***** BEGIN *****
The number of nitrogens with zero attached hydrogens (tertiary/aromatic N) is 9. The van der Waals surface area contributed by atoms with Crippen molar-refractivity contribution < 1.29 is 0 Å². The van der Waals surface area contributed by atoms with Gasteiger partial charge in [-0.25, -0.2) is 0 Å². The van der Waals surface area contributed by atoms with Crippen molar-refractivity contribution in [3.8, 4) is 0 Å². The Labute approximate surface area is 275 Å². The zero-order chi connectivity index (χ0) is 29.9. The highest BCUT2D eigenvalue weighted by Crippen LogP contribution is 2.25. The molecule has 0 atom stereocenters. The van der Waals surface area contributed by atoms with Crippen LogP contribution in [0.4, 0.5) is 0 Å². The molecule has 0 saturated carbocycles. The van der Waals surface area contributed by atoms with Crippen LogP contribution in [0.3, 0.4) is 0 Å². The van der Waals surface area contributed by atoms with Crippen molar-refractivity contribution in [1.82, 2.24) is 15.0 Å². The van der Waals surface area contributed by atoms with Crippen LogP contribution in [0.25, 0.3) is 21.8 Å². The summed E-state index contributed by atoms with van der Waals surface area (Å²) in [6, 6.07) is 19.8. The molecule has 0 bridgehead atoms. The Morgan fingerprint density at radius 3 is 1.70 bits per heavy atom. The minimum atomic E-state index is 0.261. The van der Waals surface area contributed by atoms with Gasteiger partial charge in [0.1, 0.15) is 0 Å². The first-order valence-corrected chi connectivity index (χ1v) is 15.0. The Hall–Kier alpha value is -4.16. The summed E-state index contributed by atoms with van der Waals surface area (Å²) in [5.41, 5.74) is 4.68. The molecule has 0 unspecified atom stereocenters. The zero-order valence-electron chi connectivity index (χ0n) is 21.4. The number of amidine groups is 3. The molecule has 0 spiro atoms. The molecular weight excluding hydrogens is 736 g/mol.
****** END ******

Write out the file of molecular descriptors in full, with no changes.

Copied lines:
The number of nitrogens with zero attached hydrogens (tertiary/aromatic N) is 9. The van der Waals surface area contributed by atoms with Crippen molar-refractivity contribution < 1.29 is 0 Å². The van der Waals surface area contributed by atoms with Gasteiger partial charge in [-0.25, -0.2) is 0 Å². The van der Waals surface area contributed by atoms with Crippen molar-refractivity contribution in [3.8, 4) is 0 Å². The Labute approximate surface area is 275 Å². The zero-order chi connectivity index (χ0) is 29.9. The highest BCUT2D eigenvalue weighted by Crippen LogP contribution is 2.25. The molecule has 0 atom stereocenters. The van der Waals surface area contributed by atoms with Crippen LogP contribution in [0.4, 0.5) is 0 Å². The molecule has 0 saturated carbocycles. The van der Waals surface area contributed by atoms with Crippen LogP contribution in [0.3, 0.4) is 0 Å². The van der Waals surface area contributed by atoms with Crippen molar-refractivity contribution in [1.82, 2.24) is 15.0 Å². The van der Waals surface area contributed by atoms with Crippen LogP contribution in [0.25, 0.3) is 21.8 Å². The summed E-state index contributed by atoms with van der Waals surface area (Å²) in [6, 6.07) is 19.8. The molecule has 0 bridgehead atoms. The Morgan fingerprint density at radius 3 is 1.70 bits per heavy atom. The minimum atomic E-state index is 0.261. The van der Waals surface area contributed by atoms with Gasteiger partial charge in [0.1, 0.15) is 0 Å². The first-order valence-corrected chi connectivity index (χ1v) is 15.0. The Hall–Kier alpha value is -4.16. The summed E-state index contributed by atoms with van der Waals surface area (Å²) in [5.41, 5.74) is 4.68. The molecule has 0 unspecified atom stereocenters. The zero-order valence-electron chi connectivity index (χ0n) is 21.4. The number of amidine groups is 3. The molecule has 0 spiro atoms. The molecular weight excluding hydrogens is 736 g/mol.